Aside from the absence of information on p16 immunohistochemistry or other markers that distinguish between HPV-positive and -negative OPSCCs, a further caveat of our analysis is that we cannot entirely rule out the possibility that changes in OPSCC survival could be influenced by treatment-related improvements involving radiation therapy techniques, systemic therapy, or supportive care. However, none of these strategies has demonstrated the ability to improve survival in elderly patients in clinical trials. Furthermore, no change in CSS was seen among elderly patients for other tobacco- and alcohol-related head and neck treatment sites during the period studied.

Conclusions

We report that the incidence of OPSCC from 2000 to 2012 increased over a broad population of patient age groups, including the elderly, with no evidence of plateau in this subgroup. Based on multiple lines of circumstantial evidence, the increased incidence of OPSCC in elderly patients is likely attributable to increased HPV-associated carcinogenesis. Thus, HPV-associated OPSCC should no longer be considered a disease primarily afflicting younger patients. In combination with projected increases in the size of the US elderly population in the coming decades, HPV-associated OPSCCs in older patients will likely represent an exponentially growing problem in the coming decades. Given the unique challenges of treating elderly patients with head and neck cancer and their historical underrepresentation in clinical trials, future clinical investigations are needed to identify optimal therapeutic strategies for this population.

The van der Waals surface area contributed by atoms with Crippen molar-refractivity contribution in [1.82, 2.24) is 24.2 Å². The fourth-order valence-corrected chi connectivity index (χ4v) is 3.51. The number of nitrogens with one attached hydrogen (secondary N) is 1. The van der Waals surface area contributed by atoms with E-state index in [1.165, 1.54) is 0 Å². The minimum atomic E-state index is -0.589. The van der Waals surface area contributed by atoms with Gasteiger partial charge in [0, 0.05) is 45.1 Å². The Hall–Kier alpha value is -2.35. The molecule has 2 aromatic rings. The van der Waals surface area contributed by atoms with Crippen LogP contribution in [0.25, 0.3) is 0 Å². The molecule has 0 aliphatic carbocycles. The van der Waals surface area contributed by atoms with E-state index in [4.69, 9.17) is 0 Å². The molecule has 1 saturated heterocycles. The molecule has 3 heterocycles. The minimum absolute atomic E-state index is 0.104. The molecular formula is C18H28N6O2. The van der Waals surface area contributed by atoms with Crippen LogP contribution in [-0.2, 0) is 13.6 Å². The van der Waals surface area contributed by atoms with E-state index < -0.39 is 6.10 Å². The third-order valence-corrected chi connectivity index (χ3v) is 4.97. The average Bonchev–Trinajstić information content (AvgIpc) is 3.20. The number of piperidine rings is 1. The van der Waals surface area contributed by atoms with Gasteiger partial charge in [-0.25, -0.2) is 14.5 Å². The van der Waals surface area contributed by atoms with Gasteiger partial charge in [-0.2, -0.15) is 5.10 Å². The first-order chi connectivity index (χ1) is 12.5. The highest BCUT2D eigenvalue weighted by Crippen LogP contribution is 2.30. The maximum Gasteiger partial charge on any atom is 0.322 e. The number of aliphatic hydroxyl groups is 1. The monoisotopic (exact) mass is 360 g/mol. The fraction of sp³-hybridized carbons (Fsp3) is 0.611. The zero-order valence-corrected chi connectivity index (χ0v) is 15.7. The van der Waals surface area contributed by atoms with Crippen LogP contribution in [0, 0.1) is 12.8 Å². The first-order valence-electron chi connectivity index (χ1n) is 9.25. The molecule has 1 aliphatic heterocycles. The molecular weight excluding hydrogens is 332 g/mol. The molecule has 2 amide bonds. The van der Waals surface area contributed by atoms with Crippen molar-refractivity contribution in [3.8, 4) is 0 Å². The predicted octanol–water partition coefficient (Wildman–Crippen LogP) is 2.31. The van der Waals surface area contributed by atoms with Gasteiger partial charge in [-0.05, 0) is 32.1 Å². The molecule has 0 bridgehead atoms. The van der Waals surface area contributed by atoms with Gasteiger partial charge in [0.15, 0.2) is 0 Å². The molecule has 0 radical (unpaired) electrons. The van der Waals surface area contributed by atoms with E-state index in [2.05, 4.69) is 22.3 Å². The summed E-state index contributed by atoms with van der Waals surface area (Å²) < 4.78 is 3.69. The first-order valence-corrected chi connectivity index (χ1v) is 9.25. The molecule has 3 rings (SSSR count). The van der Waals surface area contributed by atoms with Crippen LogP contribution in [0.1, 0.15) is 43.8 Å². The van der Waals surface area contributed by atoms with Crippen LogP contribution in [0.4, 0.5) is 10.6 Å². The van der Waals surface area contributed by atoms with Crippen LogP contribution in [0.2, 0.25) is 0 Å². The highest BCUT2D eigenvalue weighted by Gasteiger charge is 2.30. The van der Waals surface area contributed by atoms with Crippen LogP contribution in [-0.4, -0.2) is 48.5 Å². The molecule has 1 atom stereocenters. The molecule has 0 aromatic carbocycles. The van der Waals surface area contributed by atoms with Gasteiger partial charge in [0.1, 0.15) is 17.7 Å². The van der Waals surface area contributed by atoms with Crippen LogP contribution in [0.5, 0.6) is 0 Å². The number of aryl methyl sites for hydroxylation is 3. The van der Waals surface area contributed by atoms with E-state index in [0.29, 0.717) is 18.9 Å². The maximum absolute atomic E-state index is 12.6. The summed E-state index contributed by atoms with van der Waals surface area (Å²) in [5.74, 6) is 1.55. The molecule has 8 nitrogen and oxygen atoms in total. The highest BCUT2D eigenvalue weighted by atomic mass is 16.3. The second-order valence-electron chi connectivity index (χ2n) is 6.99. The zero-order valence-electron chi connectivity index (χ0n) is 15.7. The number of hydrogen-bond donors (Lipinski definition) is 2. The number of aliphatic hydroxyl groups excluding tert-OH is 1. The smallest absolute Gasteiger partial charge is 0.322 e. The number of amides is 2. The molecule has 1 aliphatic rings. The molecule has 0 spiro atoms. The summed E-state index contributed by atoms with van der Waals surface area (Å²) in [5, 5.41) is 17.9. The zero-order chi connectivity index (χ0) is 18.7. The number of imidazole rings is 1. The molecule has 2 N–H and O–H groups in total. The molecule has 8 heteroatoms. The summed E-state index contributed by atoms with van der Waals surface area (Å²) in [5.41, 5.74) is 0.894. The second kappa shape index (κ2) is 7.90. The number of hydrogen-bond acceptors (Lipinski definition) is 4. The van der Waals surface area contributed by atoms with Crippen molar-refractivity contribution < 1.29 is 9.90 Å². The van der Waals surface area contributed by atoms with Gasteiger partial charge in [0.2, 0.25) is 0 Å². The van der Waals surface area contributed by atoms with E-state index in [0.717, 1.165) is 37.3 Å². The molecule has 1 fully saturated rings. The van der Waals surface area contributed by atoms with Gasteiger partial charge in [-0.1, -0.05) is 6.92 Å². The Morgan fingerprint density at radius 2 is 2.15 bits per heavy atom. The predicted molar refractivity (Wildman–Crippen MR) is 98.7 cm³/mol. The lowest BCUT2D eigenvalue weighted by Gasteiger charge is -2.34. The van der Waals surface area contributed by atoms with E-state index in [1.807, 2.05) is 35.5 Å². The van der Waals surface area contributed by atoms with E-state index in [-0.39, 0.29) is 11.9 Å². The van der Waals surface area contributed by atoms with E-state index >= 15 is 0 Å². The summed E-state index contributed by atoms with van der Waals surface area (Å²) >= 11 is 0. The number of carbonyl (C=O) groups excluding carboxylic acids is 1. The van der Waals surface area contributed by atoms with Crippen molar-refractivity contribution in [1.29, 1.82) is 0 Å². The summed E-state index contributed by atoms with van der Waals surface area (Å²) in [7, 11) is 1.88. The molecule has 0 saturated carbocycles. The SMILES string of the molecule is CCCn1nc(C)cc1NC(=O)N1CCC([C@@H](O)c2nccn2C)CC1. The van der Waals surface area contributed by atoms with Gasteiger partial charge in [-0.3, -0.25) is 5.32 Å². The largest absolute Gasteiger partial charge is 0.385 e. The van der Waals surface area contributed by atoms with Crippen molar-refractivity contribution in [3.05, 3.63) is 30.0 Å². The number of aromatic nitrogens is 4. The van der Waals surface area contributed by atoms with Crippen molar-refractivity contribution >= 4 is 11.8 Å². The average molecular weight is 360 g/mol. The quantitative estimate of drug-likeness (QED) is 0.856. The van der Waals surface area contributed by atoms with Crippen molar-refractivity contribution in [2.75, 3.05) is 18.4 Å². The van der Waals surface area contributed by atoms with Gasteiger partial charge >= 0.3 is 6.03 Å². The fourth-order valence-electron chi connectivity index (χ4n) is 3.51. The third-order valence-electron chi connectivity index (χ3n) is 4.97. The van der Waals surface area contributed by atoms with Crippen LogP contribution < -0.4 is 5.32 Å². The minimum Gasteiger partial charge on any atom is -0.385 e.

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Article Information

Accepted for Publication: April 19, 2016.